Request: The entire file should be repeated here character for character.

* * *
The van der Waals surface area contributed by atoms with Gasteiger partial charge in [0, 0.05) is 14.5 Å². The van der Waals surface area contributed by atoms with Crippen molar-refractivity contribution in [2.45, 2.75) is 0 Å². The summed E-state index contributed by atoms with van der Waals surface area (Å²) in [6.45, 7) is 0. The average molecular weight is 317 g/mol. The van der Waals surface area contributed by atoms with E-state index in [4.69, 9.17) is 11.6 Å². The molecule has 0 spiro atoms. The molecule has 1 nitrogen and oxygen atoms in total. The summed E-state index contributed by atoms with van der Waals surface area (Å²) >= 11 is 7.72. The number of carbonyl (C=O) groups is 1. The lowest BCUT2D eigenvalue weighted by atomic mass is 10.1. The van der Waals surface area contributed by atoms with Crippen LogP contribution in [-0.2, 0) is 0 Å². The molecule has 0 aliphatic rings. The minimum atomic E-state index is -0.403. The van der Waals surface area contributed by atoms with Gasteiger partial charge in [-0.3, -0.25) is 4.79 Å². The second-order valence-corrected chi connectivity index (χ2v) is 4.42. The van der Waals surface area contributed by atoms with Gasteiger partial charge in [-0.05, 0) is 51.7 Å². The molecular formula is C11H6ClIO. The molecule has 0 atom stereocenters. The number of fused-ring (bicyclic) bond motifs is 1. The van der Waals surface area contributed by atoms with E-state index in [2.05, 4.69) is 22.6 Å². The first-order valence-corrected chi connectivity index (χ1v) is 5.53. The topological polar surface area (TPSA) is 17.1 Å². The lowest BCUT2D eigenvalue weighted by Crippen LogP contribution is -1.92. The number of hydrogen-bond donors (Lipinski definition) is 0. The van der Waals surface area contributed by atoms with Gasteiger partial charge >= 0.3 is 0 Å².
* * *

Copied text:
The van der Waals surface area contributed by atoms with Gasteiger partial charge in [0, 0.05) is 14.5 Å². The van der Waals surface area contributed by atoms with Crippen molar-refractivity contribution in [2.45, 2.75) is 0 Å². The summed E-state index contributed by atoms with van der Waals surface area (Å²) in [6.45, 7) is 0. The average molecular weight is 317 g/mol. The van der Waals surface area contributed by atoms with E-state index in [4.69, 9.17) is 11.6 Å². The molecule has 0 spiro atoms. The molecule has 1 nitrogen and oxygen atoms in total. The summed E-state index contributed by atoms with van der Waals surface area (Å²) >= 11 is 7.72. The number of carbonyl (C=O) groups is 1. The lowest BCUT2D eigenvalue weighted by atomic mass is 10.1. The van der Waals surface area contributed by atoms with Crippen LogP contribution in [-0.2, 0) is 0 Å². The molecule has 0 aliphatic rings. The minimum atomic E-state index is -0.403. The van der Waals surface area contributed by atoms with Gasteiger partial charge in [-0.3, -0.25) is 4.79 Å². The second-order valence-corrected chi connectivity index (χ2v) is 4.42. The van der Waals surface area contributed by atoms with Gasteiger partial charge in [-0.05, 0) is 51.7 Å². The molecular formula is C11H6ClIO. The molecule has 0 atom stereocenters. The number of fused-ring (bicyclic) bond motifs is 1. The van der Waals surface area contributed by atoms with E-state index in [2.05, 4.69) is 22.6 Å². The first-order valence-corrected chi connectivity index (χ1v) is 5.53. The topological polar surface area (TPSA) is 17.1 Å². The lowest BCUT2D eigenvalue weighted by Crippen LogP contribution is -1.92. The number of hydrogen-bond donors (Lipinski definition) is 0. The van der Waals surface area contributed by atoms with Gasteiger partial charge >= 0.3 is 0 Å².